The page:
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Campaign to Call a Halt to Lao’s Dam Start Today

Khmer Times Share:
Land Marked for the Don Sahong's Access Roads

PHNOM PENH,  March 28: (Khmer Times) –  Amid growing furor over the controversial Don Sahong Dam – with a proposed canal site just one kilometer north of the Cambodia-Laos border, groups of civil society, monks and environmentalists will start  peaceful campaigns, kicking off today in an attempt to  put pressure on Lao PDR’s government to halt the construction of the mainstream.
The campaign comes after a week  of the field visit to the site and a workshop in Phnom Penh that the new dam is  believed to  pose a threat to the Mekong biodiversity, especially the fishery resources –an  important source to people’s livelihoods in both Cambodia and Vietnam .
The 4 days National Peace Walk Campaign on Don Sahong Dam aims to alert  the four Mekong governments and other development partners to put pressure on Lao PDR’s government to immediately stop the construction of these mainstream hydropower dams.
They said that our position is “no mainstream dam” on the Mekong, citing that the Don Sahong dam will be the second mainstream dam on the Mekong River, if built.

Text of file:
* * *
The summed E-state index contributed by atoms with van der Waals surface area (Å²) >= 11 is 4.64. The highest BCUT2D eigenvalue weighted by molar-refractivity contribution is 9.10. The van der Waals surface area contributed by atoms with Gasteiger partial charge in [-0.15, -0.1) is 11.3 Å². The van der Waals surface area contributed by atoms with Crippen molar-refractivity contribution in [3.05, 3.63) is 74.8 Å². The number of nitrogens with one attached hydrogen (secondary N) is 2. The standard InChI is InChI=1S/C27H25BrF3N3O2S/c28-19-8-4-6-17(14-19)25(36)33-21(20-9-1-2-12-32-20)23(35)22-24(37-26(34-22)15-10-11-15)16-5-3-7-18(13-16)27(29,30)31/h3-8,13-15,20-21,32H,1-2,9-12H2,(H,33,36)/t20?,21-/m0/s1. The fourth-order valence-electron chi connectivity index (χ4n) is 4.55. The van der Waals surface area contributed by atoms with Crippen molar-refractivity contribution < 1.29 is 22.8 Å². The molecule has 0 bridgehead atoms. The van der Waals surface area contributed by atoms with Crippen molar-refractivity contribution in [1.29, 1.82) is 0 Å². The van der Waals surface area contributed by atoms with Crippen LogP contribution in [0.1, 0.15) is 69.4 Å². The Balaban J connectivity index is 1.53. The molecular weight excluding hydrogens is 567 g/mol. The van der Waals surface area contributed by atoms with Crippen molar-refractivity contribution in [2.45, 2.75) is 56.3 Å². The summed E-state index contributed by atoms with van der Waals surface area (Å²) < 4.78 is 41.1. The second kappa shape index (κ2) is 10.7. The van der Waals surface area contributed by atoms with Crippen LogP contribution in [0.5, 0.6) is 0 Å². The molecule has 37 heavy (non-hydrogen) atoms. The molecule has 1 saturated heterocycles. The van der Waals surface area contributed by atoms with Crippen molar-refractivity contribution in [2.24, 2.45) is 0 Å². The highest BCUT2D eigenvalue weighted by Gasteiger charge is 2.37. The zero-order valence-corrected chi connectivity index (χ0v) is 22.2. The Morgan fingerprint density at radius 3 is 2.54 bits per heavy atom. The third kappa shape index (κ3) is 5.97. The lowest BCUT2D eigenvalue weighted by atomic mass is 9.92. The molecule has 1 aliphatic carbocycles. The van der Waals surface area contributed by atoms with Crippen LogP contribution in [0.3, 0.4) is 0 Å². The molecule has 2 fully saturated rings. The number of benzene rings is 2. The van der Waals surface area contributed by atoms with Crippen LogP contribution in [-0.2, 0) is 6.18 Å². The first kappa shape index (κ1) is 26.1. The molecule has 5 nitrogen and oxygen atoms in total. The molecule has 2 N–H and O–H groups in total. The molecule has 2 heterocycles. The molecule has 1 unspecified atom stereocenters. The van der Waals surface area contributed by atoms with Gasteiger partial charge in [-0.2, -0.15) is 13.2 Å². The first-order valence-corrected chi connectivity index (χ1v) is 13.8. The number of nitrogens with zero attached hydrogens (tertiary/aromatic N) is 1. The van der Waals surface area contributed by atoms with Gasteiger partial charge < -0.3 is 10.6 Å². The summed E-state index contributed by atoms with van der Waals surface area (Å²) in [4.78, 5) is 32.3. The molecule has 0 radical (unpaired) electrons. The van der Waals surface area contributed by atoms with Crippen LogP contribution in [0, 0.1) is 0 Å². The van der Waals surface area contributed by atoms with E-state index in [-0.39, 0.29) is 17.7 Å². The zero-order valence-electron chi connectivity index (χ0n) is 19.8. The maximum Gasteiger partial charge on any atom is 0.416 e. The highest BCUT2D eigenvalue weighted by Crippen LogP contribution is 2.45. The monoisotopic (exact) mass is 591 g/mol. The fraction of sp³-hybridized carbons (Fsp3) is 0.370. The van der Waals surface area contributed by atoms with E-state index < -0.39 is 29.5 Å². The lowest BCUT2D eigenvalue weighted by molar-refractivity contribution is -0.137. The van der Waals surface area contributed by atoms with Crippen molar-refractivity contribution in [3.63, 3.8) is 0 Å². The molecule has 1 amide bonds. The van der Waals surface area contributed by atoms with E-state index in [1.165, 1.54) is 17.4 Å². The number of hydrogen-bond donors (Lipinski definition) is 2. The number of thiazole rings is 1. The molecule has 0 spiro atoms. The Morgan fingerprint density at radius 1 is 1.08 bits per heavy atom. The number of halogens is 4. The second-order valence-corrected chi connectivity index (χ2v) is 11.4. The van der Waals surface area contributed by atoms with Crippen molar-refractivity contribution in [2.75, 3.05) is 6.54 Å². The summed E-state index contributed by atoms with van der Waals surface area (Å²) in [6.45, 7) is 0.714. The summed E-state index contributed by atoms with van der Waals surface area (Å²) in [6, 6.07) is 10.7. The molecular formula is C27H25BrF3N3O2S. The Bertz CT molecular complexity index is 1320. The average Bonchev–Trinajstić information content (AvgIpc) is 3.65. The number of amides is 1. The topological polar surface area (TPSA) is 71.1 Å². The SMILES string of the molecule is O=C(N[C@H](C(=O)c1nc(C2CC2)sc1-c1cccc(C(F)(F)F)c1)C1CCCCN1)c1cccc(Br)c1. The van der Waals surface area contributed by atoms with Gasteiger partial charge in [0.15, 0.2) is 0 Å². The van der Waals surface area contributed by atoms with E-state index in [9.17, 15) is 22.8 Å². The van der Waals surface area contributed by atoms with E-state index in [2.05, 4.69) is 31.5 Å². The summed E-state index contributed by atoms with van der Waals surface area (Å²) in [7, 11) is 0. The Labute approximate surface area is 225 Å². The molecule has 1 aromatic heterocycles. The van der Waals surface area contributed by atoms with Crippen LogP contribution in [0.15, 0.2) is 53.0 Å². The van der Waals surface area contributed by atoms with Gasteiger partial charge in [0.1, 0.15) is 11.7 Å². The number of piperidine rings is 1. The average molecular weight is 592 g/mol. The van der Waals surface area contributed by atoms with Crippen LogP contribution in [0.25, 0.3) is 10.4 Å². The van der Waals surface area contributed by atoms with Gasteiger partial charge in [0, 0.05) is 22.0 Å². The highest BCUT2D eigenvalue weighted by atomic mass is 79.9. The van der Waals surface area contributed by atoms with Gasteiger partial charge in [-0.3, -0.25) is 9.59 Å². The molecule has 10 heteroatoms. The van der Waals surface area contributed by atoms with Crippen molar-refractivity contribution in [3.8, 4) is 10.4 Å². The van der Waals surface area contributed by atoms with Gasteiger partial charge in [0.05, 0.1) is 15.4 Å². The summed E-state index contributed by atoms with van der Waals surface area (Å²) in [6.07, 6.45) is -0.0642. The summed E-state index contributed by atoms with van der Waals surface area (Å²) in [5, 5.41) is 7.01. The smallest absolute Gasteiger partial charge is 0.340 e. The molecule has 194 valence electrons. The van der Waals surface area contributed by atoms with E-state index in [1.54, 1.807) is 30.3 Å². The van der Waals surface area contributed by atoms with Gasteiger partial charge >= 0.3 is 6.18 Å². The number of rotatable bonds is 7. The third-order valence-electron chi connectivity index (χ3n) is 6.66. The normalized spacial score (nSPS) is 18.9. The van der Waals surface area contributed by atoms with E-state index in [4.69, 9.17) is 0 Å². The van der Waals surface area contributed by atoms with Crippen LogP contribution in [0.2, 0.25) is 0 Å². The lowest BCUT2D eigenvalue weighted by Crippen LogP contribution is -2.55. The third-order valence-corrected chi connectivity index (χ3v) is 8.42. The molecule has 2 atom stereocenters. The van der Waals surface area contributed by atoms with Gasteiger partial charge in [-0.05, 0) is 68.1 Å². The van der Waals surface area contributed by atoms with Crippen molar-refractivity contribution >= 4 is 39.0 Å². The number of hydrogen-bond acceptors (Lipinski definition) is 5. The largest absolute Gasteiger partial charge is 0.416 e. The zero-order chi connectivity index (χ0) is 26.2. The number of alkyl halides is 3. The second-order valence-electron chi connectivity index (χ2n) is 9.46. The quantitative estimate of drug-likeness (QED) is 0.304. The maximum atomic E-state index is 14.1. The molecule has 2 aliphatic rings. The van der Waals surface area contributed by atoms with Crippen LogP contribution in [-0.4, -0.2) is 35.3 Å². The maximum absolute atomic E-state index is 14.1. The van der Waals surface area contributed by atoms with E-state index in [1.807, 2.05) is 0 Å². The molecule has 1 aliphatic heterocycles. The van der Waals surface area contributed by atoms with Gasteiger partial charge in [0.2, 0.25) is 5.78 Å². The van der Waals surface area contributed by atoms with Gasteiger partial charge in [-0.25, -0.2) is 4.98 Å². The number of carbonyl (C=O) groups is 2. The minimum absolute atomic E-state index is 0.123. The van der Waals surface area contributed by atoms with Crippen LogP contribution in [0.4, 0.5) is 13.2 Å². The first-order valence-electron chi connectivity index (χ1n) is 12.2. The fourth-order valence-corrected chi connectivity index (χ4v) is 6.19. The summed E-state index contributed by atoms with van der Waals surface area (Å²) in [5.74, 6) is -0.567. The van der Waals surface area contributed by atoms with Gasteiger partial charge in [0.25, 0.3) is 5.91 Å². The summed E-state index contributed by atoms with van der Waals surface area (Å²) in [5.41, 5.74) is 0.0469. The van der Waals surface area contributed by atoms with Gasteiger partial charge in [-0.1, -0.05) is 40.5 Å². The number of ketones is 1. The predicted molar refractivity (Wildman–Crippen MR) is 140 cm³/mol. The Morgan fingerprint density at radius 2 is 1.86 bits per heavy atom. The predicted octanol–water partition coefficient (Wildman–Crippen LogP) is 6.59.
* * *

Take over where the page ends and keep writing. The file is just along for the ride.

The dam, if proceed as planned, will condemn the Mekong’s fisheries and destroy the downstream livelihoods, and the effects will be felt by the Cambodian people. 
In July 2012, the Xayaburi dam, was halted following intense pressure from international groups and Cambodian authorities to conduct further environmental impact  studies after Cambodia, Vietnam and Thailand had all called on Laos to submit its planned Don Sahong hydropower dam to an intergovernmental assessment.
 
Already serious concerns have
been raised by non-governmental
organizations and scientists 
over the Xayaburi Dam.
 
 
 
 
 
 
World Wildlife Fund (WWF) released a brief last month alleging that construction of the 260-megawatt dam could result in the demise of the endangered Irrawaddy, or “Mekong”, dolphin. 

The WWF’s dolphin paper claimed that water quality, sediment flow, habitat degradation and increased boat traffic brought on by the project, as well as explosives used in excavation, could decimate the remaining 85 dolphins.
However, hydropower developers in southern Laos have fired back at the WWF’s report saying that the project’s Environmental Impact Assessment, made public by Laos last September, cited that potential negative impacts to the downstream Irrawaddy dolphins can be mitigated.
Lao PDR plans this new dam to generate electricity for export to Thailand, one of twelve hydropower projects currently being studied and proposed for construction on the lower Mekong River after Xayaburi.

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